We used a research approach known as realist evaluation in order to determine what worked for whom, in what context. Our findings were informed by published studies and reports, audit and quality improvement data, field work, reflective discussions and interviews with midwives and key stakeholders. We began by reviewing policy documents alongside the published literature to identify theories of how continuity might work or be supported to work. This identified 3 key theories: relationships, how midwives practise, and leadership. We tested these theories in the real time implementation context where we were acting in the roles of researchers, evaluators and facilitators. Audit and quality improvement data showed what was working well, what might be improved, and enabled us to identify strategies that might support on-going implementation.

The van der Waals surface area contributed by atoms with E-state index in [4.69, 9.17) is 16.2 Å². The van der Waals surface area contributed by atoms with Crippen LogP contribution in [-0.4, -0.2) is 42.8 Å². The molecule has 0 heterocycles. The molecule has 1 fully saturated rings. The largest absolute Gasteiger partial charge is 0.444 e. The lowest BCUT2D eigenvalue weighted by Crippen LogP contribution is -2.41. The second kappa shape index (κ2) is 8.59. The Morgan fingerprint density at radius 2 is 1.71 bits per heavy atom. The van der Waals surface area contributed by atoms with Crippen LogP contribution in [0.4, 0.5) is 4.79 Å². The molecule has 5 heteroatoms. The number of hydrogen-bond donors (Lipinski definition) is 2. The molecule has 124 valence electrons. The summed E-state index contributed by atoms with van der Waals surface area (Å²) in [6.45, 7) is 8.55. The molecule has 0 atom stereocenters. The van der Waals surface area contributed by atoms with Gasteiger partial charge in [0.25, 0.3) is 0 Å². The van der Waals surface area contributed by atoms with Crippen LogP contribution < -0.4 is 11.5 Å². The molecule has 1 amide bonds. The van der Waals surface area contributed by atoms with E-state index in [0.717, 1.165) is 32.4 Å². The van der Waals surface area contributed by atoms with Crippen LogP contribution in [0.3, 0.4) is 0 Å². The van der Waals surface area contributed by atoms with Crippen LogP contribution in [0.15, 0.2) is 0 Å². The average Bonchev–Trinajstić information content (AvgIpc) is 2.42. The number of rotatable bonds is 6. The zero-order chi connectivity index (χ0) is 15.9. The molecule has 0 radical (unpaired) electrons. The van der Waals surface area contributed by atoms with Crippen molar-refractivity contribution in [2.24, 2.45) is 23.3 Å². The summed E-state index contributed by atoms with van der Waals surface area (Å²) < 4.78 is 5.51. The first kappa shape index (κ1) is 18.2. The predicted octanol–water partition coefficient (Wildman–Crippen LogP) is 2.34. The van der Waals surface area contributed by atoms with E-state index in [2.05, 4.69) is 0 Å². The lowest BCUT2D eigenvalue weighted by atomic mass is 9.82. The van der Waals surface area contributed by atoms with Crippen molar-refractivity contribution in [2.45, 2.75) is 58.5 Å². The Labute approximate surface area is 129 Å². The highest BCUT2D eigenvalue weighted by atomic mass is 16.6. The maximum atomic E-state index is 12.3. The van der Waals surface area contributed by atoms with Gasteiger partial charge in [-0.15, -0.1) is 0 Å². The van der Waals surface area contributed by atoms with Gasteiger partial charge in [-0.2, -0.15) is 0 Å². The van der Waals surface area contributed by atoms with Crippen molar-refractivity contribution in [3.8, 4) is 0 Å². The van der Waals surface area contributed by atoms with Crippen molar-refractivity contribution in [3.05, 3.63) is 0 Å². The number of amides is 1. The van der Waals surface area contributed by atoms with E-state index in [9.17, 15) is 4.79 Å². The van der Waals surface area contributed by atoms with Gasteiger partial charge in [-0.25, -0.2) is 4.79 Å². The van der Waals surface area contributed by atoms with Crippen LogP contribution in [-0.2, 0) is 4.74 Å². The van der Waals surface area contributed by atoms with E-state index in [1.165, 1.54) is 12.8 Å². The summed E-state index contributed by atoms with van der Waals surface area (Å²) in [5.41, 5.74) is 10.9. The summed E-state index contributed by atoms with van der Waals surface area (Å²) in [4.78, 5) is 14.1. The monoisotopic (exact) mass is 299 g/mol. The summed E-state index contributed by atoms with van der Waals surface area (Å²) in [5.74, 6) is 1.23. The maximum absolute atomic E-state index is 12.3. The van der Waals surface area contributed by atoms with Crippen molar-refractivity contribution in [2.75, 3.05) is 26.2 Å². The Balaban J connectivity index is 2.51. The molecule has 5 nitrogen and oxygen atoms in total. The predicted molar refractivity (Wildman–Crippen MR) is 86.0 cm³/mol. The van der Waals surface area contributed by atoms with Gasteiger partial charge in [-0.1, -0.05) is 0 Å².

In our context we identified effective leadership as key to enabling the implementation. This comprised having a shared vision that was consistently communicated across all levels of the organisation; and building trust between midwives in different models of care, across the multidisciplinary team and between different organisational levels. Midwives in the continuity team needed to feel they were trusted to be professional and able to make decisions that would be supported by management, other midwives and the multidisciplinary team without feeling micromanaged, constrained by organisational structures or that ‘no-one had their back’. Likewise, management needed to feel able to relinquish control and trust to the continuity midwives. Good leadership enabled trusting relationships to develop, made staff feel safe and able to engage with the new model of care and also acted as a buffer against external, and at times unrealistic, pressures to succeed.